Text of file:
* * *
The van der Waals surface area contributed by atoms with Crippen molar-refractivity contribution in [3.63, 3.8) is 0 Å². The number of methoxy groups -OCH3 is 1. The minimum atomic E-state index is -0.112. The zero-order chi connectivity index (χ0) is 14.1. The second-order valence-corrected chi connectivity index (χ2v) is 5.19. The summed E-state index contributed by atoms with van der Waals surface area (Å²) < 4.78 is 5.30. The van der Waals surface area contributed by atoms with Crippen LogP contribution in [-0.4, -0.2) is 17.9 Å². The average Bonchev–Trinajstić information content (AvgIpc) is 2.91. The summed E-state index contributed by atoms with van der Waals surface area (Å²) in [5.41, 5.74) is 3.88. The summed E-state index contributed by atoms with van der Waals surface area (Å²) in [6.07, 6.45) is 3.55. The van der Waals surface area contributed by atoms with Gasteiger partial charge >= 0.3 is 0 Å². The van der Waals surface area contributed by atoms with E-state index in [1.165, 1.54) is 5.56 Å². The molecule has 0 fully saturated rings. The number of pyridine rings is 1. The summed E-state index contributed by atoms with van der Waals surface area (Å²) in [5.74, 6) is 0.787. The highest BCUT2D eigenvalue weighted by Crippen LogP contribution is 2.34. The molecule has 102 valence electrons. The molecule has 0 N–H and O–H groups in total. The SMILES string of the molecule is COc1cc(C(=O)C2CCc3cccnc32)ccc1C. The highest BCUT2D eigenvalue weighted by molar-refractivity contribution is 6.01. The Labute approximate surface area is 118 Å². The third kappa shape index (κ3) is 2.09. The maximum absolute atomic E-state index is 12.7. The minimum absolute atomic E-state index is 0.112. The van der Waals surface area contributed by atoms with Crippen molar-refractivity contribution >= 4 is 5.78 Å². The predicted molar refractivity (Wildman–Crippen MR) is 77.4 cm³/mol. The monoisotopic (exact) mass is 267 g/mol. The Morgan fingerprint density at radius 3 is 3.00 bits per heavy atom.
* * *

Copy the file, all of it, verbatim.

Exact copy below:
The van der Waals surface area contributed by atoms with Crippen molar-refractivity contribution in [3.63, 3.8) is 0 Å². The number of methoxy groups -OCH3 is 1. The minimum atomic E-state index is -0.112. The zero-order chi connectivity index (χ0) is 14.1. The second-order valence-corrected chi connectivity index (χ2v) is 5.19. The summed E-state index contributed by atoms with van der Waals surface area (Å²) < 4.78 is 5.30. The van der Waals surface area contributed by atoms with Crippen LogP contribution in [-0.4, -0.2) is 17.9 Å². The average Bonchev–Trinajstić information content (AvgIpc) is 2.91. The summed E-state index contributed by atoms with van der Waals surface area (Å²) in [5.41, 5.74) is 3.88. The summed E-state index contributed by atoms with van der Waals surface area (Å²) in [6.07, 6.45) is 3.55. The van der Waals surface area contributed by atoms with Gasteiger partial charge >= 0.3 is 0 Å². The van der Waals surface area contributed by atoms with E-state index in [1.165, 1.54) is 5.56 Å². The molecule has 0 fully saturated rings. The number of pyridine rings is 1. The summed E-state index contributed by atoms with van der Waals surface area (Å²) in [5.74, 6) is 0.787. The highest BCUT2D eigenvalue weighted by Crippen LogP contribution is 2.34. The molecule has 102 valence electrons. The molecule has 0 N–H and O–H groups in total. The SMILES string of the molecule is COc1cc(C(=O)C2CCc3cccnc32)ccc1C. The highest BCUT2D eigenvalue weighted by molar-refractivity contribution is 6.01. The Labute approximate surface area is 118 Å². The third kappa shape index (κ3) is 2.09. The maximum absolute atomic E-state index is 12.7. The minimum absolute atomic E-state index is 0.112. The van der Waals surface area contributed by atoms with Crippen molar-refractivity contribution >= 4 is 5.78 Å². The predicted molar refractivity (Wildman–Crippen MR) is 77.4 cm³/mol. The monoisotopic (exact) mass is 267 g/mol. The Morgan fingerprint density at radius 3 is 3.00 bits per heavy atom.